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Chris Trapper


Chris Trapper - Gone Again
(2005 Always Gone Music/SESAC)

Some albums manage to be more than music, more than song or sound. If you catch it right, and if you’re open to it, they are windows into moments, and invitations to truth. No great Truth, mind you, other than what it feels like to be on the road, or sitting in your backyard on a warm day, or in love. Some albums are something more. Chris Trapper’s Gone Again is such an album.

This project finds the Push Stars front man joining the Wolverine Jazz Band, and is filled with a variety of clarinet counter-melodies and tuba bass-lines. Without exception, the songs work. When combined with Trapper’s expert songwriting and easy voice, the result is like nothing else you’ve heard, and yet is like everything you already love. Some songs bring to mind Cake or the Squirrel Nut Zippers, others Jack Johnson, John Mayer or Toad the Wet Sprocket. Listeners of a slightly earlier generation will recall Marc Cohn, David Wilcox, the Counting Crows or even Tom Waits. The point is that although Gone Again is completely unique and original, it’s not so original or unusual that you won’t find yourself playing it over and over.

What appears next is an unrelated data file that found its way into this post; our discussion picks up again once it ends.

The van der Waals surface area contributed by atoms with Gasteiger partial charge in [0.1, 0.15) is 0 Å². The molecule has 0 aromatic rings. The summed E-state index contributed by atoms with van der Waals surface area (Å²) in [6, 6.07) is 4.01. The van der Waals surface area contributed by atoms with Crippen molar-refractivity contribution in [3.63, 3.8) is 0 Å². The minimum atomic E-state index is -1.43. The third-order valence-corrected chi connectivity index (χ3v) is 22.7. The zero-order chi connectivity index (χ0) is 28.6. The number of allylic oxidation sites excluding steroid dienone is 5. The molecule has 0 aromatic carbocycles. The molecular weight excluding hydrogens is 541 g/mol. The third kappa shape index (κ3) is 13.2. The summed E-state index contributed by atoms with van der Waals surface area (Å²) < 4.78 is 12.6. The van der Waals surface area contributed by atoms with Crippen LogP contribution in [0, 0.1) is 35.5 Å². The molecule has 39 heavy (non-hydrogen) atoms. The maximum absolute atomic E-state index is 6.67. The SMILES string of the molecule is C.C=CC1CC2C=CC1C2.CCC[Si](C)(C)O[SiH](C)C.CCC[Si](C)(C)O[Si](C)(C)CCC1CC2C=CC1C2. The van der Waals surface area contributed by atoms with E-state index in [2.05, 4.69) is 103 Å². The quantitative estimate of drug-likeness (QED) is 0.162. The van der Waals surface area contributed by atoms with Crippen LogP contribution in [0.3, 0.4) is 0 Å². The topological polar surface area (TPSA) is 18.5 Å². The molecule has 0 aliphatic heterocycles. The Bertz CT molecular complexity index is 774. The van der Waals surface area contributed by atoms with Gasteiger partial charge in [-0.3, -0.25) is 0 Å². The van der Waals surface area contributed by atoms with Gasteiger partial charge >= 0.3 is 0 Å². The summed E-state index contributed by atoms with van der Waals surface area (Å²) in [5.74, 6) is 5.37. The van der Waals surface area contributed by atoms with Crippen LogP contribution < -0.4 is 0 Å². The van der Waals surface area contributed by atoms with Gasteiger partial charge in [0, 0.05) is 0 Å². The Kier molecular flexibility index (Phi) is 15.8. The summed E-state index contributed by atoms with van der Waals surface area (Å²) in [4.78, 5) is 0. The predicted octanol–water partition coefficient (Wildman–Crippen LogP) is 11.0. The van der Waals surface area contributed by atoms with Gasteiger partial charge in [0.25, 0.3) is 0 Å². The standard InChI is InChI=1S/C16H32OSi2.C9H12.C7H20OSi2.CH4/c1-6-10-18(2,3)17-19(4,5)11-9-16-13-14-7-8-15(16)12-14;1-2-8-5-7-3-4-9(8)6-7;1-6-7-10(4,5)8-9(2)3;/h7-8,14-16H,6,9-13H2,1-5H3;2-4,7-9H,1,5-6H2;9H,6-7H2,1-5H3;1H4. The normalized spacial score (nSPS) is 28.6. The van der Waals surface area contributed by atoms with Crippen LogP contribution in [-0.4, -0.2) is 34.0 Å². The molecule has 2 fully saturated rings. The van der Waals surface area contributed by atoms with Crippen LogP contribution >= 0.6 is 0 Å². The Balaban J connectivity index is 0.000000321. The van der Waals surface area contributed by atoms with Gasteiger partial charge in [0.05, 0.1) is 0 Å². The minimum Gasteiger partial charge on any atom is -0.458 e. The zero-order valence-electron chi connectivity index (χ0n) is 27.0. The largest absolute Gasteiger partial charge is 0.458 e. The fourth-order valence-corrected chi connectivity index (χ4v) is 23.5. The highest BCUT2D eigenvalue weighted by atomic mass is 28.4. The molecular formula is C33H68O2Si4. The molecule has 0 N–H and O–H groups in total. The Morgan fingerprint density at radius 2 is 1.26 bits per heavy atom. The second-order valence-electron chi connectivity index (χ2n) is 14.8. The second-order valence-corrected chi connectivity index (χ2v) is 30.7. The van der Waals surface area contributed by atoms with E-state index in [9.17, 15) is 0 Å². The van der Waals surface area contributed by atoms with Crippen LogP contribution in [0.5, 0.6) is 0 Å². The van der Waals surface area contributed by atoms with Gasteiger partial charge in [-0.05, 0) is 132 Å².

The number of incredible songs on Gone Again is almost as many as there are tracks, but some deserve special mention. The album opens with a sweet rolling gem called “All Time Favorite,” which will put a smile on your face every time it sings from your stereo. “Nowhere” is a dirty old postcard, lost and pleading, dramatic and imperative. A proclaiming trumpet punctuates the story, and calls to mind a back alley somewhere in Tijuana. “Away We Go” brings us to a coconut island of tropical simplicity, a lazy love affair in the sun, which then transitions into the upbeat “Boston Girl.” This song taps along at exactly the pace of highway stripes running under the wheels of a car on the highway, cleverly complimenting the women of Boston by describing the kinds of women they are not. Then again Trapper manages to be romantic yet masculine, in the perfect “Dinner and Dream.” Whispering and beautiful, this song is perhaps the finest on the album.

There is still great music being made. You just have to go out and find it. Bring it into your life and you will be rewarded. Chris Trapper’s Gone Again has a place in your collection, and never far from your CD player.

- Jeff Imbaro


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